That Xerxes fellow was a clown . . . he was slavishly devoted to a plane tree, as if the tree was something to be wondered at. At any rate, they say that in the middle of western Turkey [Lydia] he saw a specimen of magnificent proportions and stayed there all day long, for no particular reason, even pitching camp in the deserted region where the tree stood. What's more, he put expensive jewellery on her, honouring her twigs and branches with necklaces and bracelets, and he left her in charge of a caretaker, like a guard protecting a sweetheart from unwanted attentions.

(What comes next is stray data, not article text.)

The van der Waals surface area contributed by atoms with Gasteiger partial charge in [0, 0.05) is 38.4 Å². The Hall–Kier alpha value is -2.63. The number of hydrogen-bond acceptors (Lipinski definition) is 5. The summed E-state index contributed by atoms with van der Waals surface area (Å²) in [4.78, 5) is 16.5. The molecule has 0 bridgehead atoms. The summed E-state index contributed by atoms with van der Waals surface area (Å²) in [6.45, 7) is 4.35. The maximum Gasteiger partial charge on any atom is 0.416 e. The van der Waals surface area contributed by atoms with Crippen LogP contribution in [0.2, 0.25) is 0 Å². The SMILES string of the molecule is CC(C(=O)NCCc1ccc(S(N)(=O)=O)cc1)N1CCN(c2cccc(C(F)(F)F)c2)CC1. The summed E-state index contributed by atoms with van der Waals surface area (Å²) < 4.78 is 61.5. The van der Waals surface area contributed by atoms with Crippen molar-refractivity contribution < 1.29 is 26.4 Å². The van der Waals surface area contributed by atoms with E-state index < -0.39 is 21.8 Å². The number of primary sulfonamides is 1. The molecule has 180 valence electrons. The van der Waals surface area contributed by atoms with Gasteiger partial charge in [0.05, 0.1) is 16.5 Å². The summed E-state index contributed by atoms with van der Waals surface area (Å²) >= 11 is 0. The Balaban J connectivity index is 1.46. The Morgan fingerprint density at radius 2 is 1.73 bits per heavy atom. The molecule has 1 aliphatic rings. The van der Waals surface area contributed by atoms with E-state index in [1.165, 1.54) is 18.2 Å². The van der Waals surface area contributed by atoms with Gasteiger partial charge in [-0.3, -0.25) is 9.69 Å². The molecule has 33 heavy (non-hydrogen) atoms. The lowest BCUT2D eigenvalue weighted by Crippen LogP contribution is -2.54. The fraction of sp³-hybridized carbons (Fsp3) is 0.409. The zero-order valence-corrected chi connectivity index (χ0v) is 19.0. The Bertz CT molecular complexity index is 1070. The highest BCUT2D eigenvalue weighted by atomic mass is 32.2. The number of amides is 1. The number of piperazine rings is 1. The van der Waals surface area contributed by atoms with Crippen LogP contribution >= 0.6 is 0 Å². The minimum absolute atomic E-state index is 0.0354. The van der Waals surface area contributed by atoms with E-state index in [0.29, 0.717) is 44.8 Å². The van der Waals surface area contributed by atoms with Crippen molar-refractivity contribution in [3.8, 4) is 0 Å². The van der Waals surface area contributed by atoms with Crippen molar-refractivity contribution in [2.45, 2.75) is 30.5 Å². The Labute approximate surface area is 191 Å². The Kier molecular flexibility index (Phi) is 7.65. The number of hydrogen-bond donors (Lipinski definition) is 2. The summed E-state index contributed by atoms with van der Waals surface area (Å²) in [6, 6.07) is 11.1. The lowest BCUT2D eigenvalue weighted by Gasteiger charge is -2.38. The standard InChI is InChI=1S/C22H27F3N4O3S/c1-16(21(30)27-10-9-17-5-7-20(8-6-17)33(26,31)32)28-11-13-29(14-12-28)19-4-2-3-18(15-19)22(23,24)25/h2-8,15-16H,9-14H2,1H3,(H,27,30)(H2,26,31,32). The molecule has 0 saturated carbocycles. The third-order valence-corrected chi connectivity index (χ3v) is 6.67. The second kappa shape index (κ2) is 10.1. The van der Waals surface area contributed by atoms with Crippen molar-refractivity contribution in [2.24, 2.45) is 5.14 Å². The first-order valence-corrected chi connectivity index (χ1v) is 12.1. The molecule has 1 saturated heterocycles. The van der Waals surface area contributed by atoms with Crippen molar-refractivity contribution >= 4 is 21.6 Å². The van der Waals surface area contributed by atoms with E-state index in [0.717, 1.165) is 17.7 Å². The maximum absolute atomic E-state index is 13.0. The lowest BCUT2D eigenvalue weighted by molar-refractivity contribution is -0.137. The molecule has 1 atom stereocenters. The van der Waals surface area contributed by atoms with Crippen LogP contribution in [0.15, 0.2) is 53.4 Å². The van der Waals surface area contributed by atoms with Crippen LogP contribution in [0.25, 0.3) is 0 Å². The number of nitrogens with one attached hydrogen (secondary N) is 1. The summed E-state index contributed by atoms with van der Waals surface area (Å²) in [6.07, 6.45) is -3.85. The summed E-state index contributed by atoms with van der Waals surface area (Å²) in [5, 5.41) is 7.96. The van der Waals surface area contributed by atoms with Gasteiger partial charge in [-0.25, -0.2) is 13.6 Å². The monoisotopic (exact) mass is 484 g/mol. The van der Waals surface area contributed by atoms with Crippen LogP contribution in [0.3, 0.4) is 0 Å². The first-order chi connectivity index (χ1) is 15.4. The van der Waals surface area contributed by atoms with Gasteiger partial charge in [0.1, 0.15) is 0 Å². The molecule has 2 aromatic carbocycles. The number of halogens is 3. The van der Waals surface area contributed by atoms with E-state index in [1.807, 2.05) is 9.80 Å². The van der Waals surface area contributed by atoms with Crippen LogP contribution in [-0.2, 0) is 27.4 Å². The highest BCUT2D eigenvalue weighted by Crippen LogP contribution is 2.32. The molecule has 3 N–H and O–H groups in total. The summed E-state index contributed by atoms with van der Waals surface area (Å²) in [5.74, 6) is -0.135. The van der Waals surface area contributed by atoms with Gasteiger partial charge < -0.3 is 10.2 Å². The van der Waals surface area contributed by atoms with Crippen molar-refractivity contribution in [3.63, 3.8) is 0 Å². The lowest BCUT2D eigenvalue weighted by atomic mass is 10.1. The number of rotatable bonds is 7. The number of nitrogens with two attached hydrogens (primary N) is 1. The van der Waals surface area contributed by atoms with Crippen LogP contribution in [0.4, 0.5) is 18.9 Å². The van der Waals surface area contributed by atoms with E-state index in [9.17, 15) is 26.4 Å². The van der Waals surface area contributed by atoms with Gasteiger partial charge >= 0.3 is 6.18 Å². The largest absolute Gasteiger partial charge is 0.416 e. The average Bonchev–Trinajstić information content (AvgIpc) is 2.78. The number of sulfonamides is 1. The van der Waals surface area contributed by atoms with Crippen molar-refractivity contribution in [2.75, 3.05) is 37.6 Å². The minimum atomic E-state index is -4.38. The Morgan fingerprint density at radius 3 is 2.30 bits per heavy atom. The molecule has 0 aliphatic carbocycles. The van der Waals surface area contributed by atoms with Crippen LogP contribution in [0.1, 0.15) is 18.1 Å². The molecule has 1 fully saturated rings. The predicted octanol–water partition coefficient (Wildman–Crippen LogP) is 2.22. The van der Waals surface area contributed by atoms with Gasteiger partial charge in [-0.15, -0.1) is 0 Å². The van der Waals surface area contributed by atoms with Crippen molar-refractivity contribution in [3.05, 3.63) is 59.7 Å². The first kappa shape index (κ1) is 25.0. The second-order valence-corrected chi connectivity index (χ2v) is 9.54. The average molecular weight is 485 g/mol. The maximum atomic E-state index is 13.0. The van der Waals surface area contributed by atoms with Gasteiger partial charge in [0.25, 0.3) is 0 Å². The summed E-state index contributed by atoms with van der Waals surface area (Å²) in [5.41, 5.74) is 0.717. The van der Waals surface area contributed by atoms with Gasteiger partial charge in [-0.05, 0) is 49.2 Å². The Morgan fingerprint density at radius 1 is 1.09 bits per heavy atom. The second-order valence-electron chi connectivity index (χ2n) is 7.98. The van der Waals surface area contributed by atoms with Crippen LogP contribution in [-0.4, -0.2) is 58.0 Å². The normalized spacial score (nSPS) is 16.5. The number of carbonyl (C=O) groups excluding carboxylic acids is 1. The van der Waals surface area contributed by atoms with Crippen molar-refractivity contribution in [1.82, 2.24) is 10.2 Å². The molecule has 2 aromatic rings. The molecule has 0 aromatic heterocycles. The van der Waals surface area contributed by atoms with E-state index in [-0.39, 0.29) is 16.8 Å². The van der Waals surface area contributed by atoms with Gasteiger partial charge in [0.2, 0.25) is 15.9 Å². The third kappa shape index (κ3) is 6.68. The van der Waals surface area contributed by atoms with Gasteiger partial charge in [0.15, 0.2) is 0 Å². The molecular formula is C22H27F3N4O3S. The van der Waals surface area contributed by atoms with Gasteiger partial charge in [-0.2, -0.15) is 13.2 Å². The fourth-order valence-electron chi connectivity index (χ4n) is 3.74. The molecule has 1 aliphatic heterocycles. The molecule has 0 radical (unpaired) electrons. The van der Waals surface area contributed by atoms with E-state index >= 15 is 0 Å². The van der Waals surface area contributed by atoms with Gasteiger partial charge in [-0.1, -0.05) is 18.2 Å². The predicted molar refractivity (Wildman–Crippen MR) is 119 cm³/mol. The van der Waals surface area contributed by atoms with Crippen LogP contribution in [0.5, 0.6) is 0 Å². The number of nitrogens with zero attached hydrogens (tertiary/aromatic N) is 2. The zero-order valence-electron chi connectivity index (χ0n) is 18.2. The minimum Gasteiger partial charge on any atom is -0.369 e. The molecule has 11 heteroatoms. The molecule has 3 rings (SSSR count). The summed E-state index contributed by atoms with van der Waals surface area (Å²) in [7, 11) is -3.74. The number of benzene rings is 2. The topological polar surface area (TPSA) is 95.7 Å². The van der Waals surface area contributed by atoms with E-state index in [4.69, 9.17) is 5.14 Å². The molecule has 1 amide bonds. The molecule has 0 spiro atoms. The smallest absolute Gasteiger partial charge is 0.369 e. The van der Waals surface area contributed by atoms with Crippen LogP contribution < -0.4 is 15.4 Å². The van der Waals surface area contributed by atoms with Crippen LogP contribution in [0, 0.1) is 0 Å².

But did any of this add to the noble beauty of the tree? The ornaments it had acquired did not suit it one bit, but just hung there, making no contribution at all to its loveliness, since a plant's assets lie in noble branches, a thick canopy, sturdy trunk, deep roots, the wind as it shivers through the leaves, a spreading pool of shade, the way it changes through the seasons, water from irrigation channels to make it grow, water from the skies to sustain it. Attached to the plane tree or any other tree for that matter, there was nothing noble about Xerxes's robes, and barbarous gold, and all his other gifts.